Summer expeditions to the Arctic by groups of researchers from EU-CONEXUS
Iceland and Greenland: Edge of the Arctic
This summer, dr. Dzmitry Lukashanets, researcher of the Marine Research Institute of Klaipėda University (MRI KU), joined the cruise to Iceland and Greenland on an ice-class expedition vessel National Geographic Explorer as a visiting scientist onboard.
The cruise was organised by National Geographic Expeditions and Lindblad Expeditions, global providers of expedition cruises and adventure travel experiences, which are well-known for their support to science through offering an opportunity for researchers all over the world to join their cruises.
The voyage Iceland and Greenland: the Edge of the Arctic lasted from July 31 to August 15. Thanks to the assistance of the vessel crew and expedition staff, dr. Lukashanets was able to conduct the fieldwork in those remote areas. He collected extremely valuable material in both Iceland and Greenland: a stroke of luck for polar biologists whose activities are usually limited to Svalbard (Norway). He intended to study the micro-fauna community in the terrestrial vegetation of coastal areas. In total, dr. Lukashanets sampled three sites in Iceland and nine sites across the western coast of Greenland.
This region is still little known, even compared to other Arctic areas. The second advantage of the sampling campaign was that the sites of the collection were distributed within approximately 1200 km from south to north, which makes it possible to consider the latitudinal gradient. The main goal of dr. Lukashanets was to figure out how micro-fauna species and communities change in relation to the distance to latitude. The samples are to be shared with the representatives of Adam Mickiewicz University (Poland) and Prague University (Czech Republic) and are to be studied comprehensively, covering as many aspects as possible: from the body size to the population parameters.
In a different part of the Arctic, in Svalbard, a group of researchers from MRI KU studied the changes in the Arctic and how the ecosystem of the Baltic Sea formed after the Ice Age.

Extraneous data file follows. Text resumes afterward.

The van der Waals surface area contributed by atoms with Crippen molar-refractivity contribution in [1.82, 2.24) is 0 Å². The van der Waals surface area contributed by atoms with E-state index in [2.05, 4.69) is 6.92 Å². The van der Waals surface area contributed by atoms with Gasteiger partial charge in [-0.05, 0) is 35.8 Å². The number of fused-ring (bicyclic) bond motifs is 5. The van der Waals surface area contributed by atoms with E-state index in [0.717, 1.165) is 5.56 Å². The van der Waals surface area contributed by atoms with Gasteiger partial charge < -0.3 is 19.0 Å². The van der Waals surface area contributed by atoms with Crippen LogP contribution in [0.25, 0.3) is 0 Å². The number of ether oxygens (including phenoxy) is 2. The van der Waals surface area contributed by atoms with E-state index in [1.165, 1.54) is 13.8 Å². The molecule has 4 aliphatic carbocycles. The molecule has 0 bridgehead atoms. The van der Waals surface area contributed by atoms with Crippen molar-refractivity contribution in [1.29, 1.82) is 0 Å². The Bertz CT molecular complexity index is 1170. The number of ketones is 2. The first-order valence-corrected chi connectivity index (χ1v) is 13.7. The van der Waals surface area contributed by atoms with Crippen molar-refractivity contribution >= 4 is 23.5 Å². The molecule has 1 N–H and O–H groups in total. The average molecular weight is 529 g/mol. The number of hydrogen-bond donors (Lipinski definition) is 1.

A joint group of seven researchers from the MRI KU and the Institute of Oceanology of the Polish Academy of Sciences (IO PAN) collaborated to examine a new harbour on the Arctic coast that was created only a few decades ago as a result of glacier retreat and melting on the island of Spitsbergen (Norway).
The project’s major objective was to comprehend and precisely explain how new polar lagoon ecosystems emerge. Prof. Sergej Olenin, the team’s leader, said that MRI KU researchers visited Eidembukta for the third time. “While working on other projects in 2019, we became aware of this water body for the first time. In 2021, we began our initial research, and this year, in 2022, we launched a brand-new project called Formation of a Novel Coastal Lagoon Ecosystem Following Glacier Retreat Eidembukta, in Svalbard Arctic“.
To quote prof. Sergej Olenin, they gained invaluable knowledge and, one might say, tested their comprehension of how the Baltic Sea ecosystem was formed through observing the rapid changes that occurred there and conducting systematic research. After the end of the Ice Age, similar processes also took place there. It was his sixth expedition and the third one for the three of his coworkers, dr. Andrius Šiaulys (marine biologist, bottom habitat research specialist), dr. Aleksej Shashkov (marine cartographer, hydrologist), and dr. Tobia Politi (biogeochemist).
Seven researchers spent a week in a tent. Every night, the crew members took turns to keep an eye out for polar bears, who were the actual hosts of those locations. Prof. Sergej Olenin, the team’s leader, was grateful for seeing the bears only on the last day of the mission and in a safe distance.
Another part of the research material gathered during the expedition was transported to Gdansk, where the IO PAN is located, by the ship Oceania. It arrived at the Institute at the end of September and is presently being prepared for laboratory analysis.
Mission Greenland 2022
This summer, a team of eight 8 scientists from the LIENSs research unit of the University of La Rochelle went to Greenland to collect seabird samples for different projects. Samples of blood, feathers, and faeces were collected, among other things, to answer the questions about the impact of global change and contaminants on the ecology of little auks, black-legged kittiwakes, and common eiders.
Exhibition on Climate Change
Researchers from the Catholic University of Valencia were also working on the climate change during this summer. Prof. Pablo Vidal together with the photographer David Cantillo organised an exhibition entitled El Temps està destarifat. Climate Change Perception of a Generation, which will move to Yale University (USA) at the end of October.
At the exhibition, the researchers presented the perceptions of senior people who compared the yesterday versus today, focusing on various manifestations of the climate change affecting nature.